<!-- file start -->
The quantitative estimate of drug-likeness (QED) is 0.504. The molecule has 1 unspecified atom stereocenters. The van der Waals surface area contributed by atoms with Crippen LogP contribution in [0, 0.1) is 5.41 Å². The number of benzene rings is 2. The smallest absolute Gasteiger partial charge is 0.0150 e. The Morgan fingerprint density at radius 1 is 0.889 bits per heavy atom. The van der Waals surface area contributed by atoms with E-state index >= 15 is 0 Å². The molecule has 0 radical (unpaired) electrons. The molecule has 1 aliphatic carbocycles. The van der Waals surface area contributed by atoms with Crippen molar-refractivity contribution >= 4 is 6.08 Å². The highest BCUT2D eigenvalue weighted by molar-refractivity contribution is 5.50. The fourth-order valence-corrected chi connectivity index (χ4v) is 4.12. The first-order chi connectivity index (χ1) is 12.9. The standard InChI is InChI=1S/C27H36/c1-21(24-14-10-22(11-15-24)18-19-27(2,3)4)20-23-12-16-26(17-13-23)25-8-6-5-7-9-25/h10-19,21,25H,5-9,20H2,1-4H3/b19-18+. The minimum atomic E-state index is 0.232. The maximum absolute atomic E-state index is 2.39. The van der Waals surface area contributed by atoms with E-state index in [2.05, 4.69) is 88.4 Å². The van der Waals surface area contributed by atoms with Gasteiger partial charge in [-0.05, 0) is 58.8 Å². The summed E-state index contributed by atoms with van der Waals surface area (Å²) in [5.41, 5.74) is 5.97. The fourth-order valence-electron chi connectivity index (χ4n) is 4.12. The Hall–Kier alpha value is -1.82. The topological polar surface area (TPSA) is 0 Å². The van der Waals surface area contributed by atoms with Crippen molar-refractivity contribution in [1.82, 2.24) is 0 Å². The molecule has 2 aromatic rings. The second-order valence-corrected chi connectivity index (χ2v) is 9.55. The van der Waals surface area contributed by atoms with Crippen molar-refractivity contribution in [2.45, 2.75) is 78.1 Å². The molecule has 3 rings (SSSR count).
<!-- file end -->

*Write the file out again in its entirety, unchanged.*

The quantitative estimate of drug-likeness (QED) is 0.504. The molecule has 1 unspecified atom stereocenters. The van der Waals surface area contributed by atoms with Crippen LogP contribution in [0, 0.1) is 5.41 Å². The number of benzene rings is 2. The smallest absolute Gasteiger partial charge is 0.0150 e. The Morgan fingerprint density at radius 1 is 0.889 bits per heavy atom. The van der Waals surface area contributed by atoms with E-state index >= 15 is 0 Å². The molecule has 0 radical (unpaired) electrons. The molecule has 1 aliphatic carbocycles. The van der Waals surface area contributed by atoms with Crippen molar-refractivity contribution >= 4 is 6.08 Å². The highest BCUT2D eigenvalue weighted by molar-refractivity contribution is 5.50. The fourth-order valence-corrected chi connectivity index (χ4v) is 4.12. The first-order chi connectivity index (χ1) is 12.9. The standard InChI is InChI=1S/C27H36/c1-21(24-14-10-22(11-15-24)18-19-27(2,3)4)20-23-12-16-26(17-13-23)25-8-6-5-7-9-25/h10-19,21,25H,5-9,20H2,1-4H3/b19-18+. The minimum atomic E-state index is 0.232. The maximum absolute atomic E-state index is 2.39. The van der Waals surface area contributed by atoms with E-state index in [2.05, 4.69) is 88.4 Å². The van der Waals surface area contributed by atoms with Gasteiger partial charge in [-0.05, 0) is 58.8 Å². The summed E-state index contributed by atoms with van der Waals surface area (Å²) in [5.41, 5.74) is 5.97. The fourth-order valence-electron chi connectivity index (χ4n) is 4.12. The Hall–Kier alpha value is -1.82. The topological polar surface area (TPSA) is 0 Å². The van der Waals surface area contributed by atoms with Crippen molar-refractivity contribution in [1.82, 2.24) is 0 Å². The molecule has 2 aromatic rings. The second-order valence-corrected chi connectivity index (χ2v) is 9.55. The van der Waals surface area contributed by atoms with Crippen molar-refractivity contribution in [2.45, 2.75) is 78.1 Å². The molecule has 3 rings (SSSR count).